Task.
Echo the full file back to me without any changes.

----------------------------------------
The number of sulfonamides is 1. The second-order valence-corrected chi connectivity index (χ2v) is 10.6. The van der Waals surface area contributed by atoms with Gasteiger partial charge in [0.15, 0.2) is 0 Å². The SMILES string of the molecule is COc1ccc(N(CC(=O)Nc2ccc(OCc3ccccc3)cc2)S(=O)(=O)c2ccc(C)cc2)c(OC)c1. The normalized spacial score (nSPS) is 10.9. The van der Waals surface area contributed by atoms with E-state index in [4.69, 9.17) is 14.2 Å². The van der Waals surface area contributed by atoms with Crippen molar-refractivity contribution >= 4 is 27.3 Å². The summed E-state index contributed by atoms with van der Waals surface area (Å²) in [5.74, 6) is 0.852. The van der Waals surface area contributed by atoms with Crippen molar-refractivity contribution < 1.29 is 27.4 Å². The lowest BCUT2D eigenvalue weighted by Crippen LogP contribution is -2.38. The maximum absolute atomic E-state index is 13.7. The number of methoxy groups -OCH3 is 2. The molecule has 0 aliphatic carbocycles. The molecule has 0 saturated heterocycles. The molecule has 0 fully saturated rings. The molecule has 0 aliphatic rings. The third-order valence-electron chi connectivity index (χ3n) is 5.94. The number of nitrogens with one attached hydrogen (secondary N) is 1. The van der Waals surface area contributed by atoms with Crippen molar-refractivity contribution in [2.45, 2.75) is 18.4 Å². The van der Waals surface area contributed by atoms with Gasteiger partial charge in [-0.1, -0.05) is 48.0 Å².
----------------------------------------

The number of sulfonamides is 1. The second-order valence-corrected chi connectivity index (χ2v) is 10.6. The van der Waals surface area contributed by atoms with Gasteiger partial charge in [0.15, 0.2) is 0 Å². The SMILES string of the molecule is COc1ccc(N(CC(=O)Nc2ccc(OCc3ccccc3)cc2)S(=O)(=O)c2ccc(C)cc2)c(OC)c1. The normalized spacial score (nSPS) is 10.9. The van der Waals surface area contributed by atoms with E-state index in [4.69, 9.17) is 14.2 Å². The van der Waals surface area contributed by atoms with Crippen molar-refractivity contribution >= 4 is 27.3 Å². The summed E-state index contributed by atoms with van der Waals surface area (Å²) in [5.74, 6) is 0.852. The van der Waals surface area contributed by atoms with Crippen molar-refractivity contribution < 1.29 is 27.4 Å². The lowest BCUT2D eigenvalue weighted by Crippen LogP contribution is -2.38. The maximum absolute atomic E-state index is 13.7. The number of methoxy groups -OCH3 is 2. The molecule has 0 aliphatic carbocycles. The molecule has 0 saturated heterocycles. The molecule has 0 fully saturated rings. The molecule has 0 aliphatic rings. The third-order valence-electron chi connectivity index (χ3n) is 5.94. The number of nitrogens with one attached hydrogen (secondary N) is 1. The van der Waals surface area contributed by atoms with Crippen molar-refractivity contribution in [2.45, 2.75) is 18.4 Å². The van der Waals surface area contributed by atoms with Gasteiger partial charge in [-0.1, -0.05) is 48.0 Å².